Crystal ball gazing is a common preoccupation during this time of the year. At the Shipbuilding Technology Forum held in Ottawa this Tuesday, Colin Clark, general manager of Lloyd’s Register’s Applied Technology Group, a consultancy specializing in innovating technology to solve complex client challenges within Lloyd’s Register, provided attendees a sneak peek at technologies that will have a huge impact in the shipbuilding industry in 2016 and beyond.
Growing demands for naval capability as well as commercial and scientific ocean space operational needs especially those related to Arctic exploration will power the adoption into the shipbuilding and vessel operation spaces of technologies now being used in the corporate world, according to Clark.
“Many parties are looking at expanding into the Arctic, they are interested in what will be available in the next five to 10 years and beyond that can be integrated into a shipbuilding strategy,” he said.
Lloyd’s worked with its partners in the aerospace and defence, academe and think tank spaces to map out potential scenarios unfolding up until the year 2030 that would have repercussions on the shipbuilding industry.
The firm investigated no less than 56 key technologies and found 18 trends and technologies that will have profound effects on the industry.
Among those were:
- Big data
- Autonomous unmanned vehicles
- Nanotechnology advanced materials
- 3D printing
- Human augmentation
“These are trends and technologies that we already see in the corporate, commercial and government spaces,” Clark told Vanguard Magazine. “By 2030, we believe they would be fully integrated into the shipping industry as well.”
He said the impact will be seen in internal development (power, propulsion, electronics) and external development as in the creation of advanced materials and use of big data to improve processes.
As global stresses mount and nations compete for resources, Clark said, opportunities for cyber warfare will likely increase. He foresees increasing interest, particularly in the naval space, in electronic systems for surveillance and “anti-hacking” defences that prevent the disarming and disabling systems in the vessel.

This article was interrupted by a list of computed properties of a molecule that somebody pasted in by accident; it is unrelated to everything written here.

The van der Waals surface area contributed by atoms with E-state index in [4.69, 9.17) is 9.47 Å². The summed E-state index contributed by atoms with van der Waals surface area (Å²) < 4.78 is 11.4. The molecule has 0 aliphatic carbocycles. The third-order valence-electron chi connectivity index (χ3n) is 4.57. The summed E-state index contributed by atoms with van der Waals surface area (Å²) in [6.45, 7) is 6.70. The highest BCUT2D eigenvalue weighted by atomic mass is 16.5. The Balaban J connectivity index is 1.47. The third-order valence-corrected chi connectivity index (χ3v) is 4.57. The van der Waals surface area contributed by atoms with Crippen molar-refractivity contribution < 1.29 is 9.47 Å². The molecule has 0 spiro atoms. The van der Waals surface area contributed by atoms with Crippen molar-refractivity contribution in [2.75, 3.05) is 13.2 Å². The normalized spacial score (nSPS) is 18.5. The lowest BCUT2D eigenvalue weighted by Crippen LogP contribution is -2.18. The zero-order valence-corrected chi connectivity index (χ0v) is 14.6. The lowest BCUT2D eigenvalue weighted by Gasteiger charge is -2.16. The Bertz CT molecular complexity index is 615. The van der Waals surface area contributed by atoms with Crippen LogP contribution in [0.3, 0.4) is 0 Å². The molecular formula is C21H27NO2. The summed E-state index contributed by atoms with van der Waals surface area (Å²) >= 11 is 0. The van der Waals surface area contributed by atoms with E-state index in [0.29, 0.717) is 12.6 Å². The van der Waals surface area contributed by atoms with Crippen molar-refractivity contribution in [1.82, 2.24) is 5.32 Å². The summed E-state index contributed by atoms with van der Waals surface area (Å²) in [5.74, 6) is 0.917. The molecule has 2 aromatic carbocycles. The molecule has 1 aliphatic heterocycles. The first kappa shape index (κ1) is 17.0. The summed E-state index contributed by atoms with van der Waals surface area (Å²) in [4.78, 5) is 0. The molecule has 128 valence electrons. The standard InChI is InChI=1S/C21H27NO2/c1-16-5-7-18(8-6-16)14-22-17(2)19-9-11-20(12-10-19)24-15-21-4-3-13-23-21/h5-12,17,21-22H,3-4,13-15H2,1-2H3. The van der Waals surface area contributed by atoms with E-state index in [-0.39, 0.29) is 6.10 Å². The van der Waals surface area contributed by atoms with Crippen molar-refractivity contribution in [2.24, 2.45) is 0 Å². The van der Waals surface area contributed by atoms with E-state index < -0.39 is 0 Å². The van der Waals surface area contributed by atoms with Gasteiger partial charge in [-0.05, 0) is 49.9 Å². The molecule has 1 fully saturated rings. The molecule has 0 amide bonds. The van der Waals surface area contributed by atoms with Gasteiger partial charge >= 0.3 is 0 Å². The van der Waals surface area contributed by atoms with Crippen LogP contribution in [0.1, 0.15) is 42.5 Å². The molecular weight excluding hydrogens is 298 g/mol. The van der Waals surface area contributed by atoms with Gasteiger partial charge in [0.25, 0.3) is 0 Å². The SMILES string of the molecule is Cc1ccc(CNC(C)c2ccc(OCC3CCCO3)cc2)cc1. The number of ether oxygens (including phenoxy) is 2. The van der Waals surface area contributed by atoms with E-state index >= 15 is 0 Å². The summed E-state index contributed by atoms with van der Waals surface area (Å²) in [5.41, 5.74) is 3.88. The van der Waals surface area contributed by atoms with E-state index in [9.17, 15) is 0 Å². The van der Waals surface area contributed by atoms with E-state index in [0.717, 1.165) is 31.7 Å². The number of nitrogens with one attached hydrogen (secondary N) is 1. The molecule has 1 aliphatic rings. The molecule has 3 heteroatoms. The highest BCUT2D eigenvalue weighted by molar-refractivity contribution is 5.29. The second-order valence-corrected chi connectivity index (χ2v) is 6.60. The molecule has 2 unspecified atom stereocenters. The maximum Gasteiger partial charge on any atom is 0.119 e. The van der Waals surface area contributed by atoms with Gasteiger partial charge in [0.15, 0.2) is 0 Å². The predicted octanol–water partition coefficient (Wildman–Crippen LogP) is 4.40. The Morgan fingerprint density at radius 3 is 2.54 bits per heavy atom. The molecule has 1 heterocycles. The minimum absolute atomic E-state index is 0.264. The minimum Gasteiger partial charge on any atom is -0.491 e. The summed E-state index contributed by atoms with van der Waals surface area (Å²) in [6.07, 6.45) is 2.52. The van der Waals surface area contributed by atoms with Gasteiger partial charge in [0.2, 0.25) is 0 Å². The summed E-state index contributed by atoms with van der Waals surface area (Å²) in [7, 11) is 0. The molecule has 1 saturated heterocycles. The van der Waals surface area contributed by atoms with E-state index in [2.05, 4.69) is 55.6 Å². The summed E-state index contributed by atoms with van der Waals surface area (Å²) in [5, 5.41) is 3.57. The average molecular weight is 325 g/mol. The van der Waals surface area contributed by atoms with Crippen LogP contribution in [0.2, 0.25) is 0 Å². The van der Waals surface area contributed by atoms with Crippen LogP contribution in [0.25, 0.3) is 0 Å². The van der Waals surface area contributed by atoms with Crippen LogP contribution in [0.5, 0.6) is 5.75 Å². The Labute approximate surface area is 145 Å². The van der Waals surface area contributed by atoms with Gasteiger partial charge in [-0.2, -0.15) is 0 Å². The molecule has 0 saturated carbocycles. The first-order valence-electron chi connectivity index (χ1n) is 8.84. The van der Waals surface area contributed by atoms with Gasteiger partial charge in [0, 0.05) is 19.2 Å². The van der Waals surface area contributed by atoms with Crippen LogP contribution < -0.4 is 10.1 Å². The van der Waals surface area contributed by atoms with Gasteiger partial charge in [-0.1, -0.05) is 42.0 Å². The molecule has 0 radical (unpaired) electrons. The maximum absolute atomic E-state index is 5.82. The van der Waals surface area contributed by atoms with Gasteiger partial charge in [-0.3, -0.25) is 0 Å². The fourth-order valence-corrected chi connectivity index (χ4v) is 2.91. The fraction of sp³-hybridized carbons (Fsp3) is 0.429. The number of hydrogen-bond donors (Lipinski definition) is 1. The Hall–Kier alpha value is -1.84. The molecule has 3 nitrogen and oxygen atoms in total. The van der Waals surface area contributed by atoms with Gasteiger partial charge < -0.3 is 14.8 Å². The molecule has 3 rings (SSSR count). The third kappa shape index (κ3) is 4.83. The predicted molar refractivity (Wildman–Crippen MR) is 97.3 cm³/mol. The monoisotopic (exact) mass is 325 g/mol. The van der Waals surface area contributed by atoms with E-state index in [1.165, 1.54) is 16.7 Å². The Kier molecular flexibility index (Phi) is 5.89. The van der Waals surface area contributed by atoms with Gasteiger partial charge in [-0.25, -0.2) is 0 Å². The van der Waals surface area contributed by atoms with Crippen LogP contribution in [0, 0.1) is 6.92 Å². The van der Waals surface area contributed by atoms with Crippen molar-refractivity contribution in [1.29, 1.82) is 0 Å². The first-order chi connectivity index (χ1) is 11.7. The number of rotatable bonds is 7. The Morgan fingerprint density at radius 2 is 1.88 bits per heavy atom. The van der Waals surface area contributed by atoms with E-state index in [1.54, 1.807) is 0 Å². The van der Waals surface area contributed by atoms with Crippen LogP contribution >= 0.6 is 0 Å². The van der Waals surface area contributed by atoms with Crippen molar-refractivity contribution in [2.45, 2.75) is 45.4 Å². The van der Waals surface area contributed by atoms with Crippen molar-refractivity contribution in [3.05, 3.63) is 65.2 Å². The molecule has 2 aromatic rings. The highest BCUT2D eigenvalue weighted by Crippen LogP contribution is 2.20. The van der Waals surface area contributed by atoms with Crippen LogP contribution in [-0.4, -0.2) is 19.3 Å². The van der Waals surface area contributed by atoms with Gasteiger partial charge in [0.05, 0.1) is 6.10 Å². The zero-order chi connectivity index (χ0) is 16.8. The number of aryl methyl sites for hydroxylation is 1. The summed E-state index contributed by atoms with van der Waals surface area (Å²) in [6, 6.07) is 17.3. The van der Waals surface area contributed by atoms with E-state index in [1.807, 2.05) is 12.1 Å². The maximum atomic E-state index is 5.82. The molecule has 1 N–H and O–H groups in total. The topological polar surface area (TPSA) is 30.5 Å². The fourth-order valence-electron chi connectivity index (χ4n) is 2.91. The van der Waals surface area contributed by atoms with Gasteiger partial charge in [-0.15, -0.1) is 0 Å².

Shipbuilders will increasingly use big data and analytics tools to help them design better vessels.
At the same time, increased adoption of sensors and machine-to-machine communication can provide tons of data, enable pattern recognition, equipment diagnostics and prognostics that will assist the crew in achieving greater efficiency in operating the ship.
As nations move in on the Arctic and its unexplored waters and depths, drone technology will come into play with aquatic and sub-aquatic AUVs that can be deployed to navigate dangerous environments without putting humans at risk.
Human augmentation technologies such as exoskeleton development and connected technologies will also be in use to aid personnel and ensure their health.
Even 3D printing, according to Clark, will have a role in the vessels of the near future.
“Traditionally ships stock up on repair parts they might need out at sea. This, however, adds weight to the vessel,” he said. “Imagine if the crew can simply print out the parts they need to replace – that will free up a lot of space and make up for a lighter vessel.”
Despite these forecasted advances, Clark stressed that the human factor should not be forgotten.
“The transfer of technology and knowledge will have to occur but for things to work, they will have to be integrated within regulations and with the crew’s capability in mind so that technology does not overrun the training profile,” Clark said.